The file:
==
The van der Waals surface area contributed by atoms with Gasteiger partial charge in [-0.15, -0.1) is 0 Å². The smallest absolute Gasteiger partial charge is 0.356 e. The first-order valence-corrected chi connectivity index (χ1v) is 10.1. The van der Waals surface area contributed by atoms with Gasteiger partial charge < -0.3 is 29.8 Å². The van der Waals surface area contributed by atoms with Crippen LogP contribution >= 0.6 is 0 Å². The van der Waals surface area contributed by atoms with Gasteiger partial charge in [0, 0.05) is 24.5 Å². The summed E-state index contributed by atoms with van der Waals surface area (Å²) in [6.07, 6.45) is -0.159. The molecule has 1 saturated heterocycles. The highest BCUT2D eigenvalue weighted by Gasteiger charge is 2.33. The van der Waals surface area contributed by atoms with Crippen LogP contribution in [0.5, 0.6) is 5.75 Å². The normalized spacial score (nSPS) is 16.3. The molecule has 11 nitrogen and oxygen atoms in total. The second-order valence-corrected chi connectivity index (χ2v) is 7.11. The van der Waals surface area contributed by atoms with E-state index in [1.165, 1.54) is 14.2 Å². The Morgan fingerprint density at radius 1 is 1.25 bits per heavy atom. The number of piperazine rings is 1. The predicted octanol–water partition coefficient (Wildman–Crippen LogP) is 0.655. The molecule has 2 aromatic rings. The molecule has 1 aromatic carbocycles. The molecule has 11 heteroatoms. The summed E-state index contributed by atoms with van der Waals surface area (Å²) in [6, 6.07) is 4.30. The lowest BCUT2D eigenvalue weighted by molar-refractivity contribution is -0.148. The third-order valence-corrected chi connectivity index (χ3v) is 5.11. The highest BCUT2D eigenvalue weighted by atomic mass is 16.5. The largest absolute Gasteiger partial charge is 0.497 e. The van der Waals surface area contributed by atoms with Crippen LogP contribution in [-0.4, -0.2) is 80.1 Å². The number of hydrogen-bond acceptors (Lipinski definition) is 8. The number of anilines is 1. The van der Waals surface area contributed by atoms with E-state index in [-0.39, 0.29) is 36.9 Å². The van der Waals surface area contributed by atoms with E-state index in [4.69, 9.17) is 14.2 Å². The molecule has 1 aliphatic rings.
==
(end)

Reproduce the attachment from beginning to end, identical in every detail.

The van der Waals surface area contributed by atoms with Gasteiger partial charge in [-0.15, -0.1) is 0 Å². The smallest absolute Gasteiger partial charge is 0.356 e. The first-order valence-corrected chi connectivity index (χ1v) is 10.1. The van der Waals surface area contributed by atoms with Gasteiger partial charge < -0.3 is 29.8 Å². The van der Waals surface area contributed by atoms with Crippen LogP contribution >= 0.6 is 0 Å². The van der Waals surface area contributed by atoms with Gasteiger partial charge in [0, 0.05) is 24.5 Å². The summed E-state index contributed by atoms with van der Waals surface area (Å²) in [6.07, 6.45) is -0.159. The molecule has 1 saturated heterocycles. The highest BCUT2D eigenvalue weighted by Gasteiger charge is 2.33. The van der Waals surface area contributed by atoms with Crippen LogP contribution in [0.5, 0.6) is 5.75 Å². The normalized spacial score (nSPS) is 16.3. The molecule has 11 nitrogen and oxygen atoms in total. The second-order valence-corrected chi connectivity index (χ2v) is 7.11. The van der Waals surface area contributed by atoms with E-state index in [1.165, 1.54) is 14.2 Å². The Morgan fingerprint density at radius 1 is 1.25 bits per heavy atom. The number of piperazine rings is 1. The predicted octanol–water partition coefficient (Wildman–Crippen LogP) is 0.655. The molecule has 2 aromatic rings. The molecule has 1 aromatic carbocycles. The molecule has 11 heteroatoms. The summed E-state index contributed by atoms with van der Waals surface area (Å²) in [6, 6.07) is 4.30. The lowest BCUT2D eigenvalue weighted by molar-refractivity contribution is -0.148. The third-order valence-corrected chi connectivity index (χ3v) is 5.11. The highest BCUT2D eigenvalue weighted by atomic mass is 16.5. The largest absolute Gasteiger partial charge is 0.497 e. The van der Waals surface area contributed by atoms with Crippen LogP contribution in [-0.4, -0.2) is 80.1 Å². The number of hydrogen-bond acceptors (Lipinski definition) is 8. The number of anilines is 1. The van der Waals surface area contributed by atoms with E-state index in [-0.39, 0.29) is 36.9 Å². The van der Waals surface area contributed by atoms with E-state index in [4.69, 9.17) is 14.2 Å². The molecule has 1 aliphatic rings.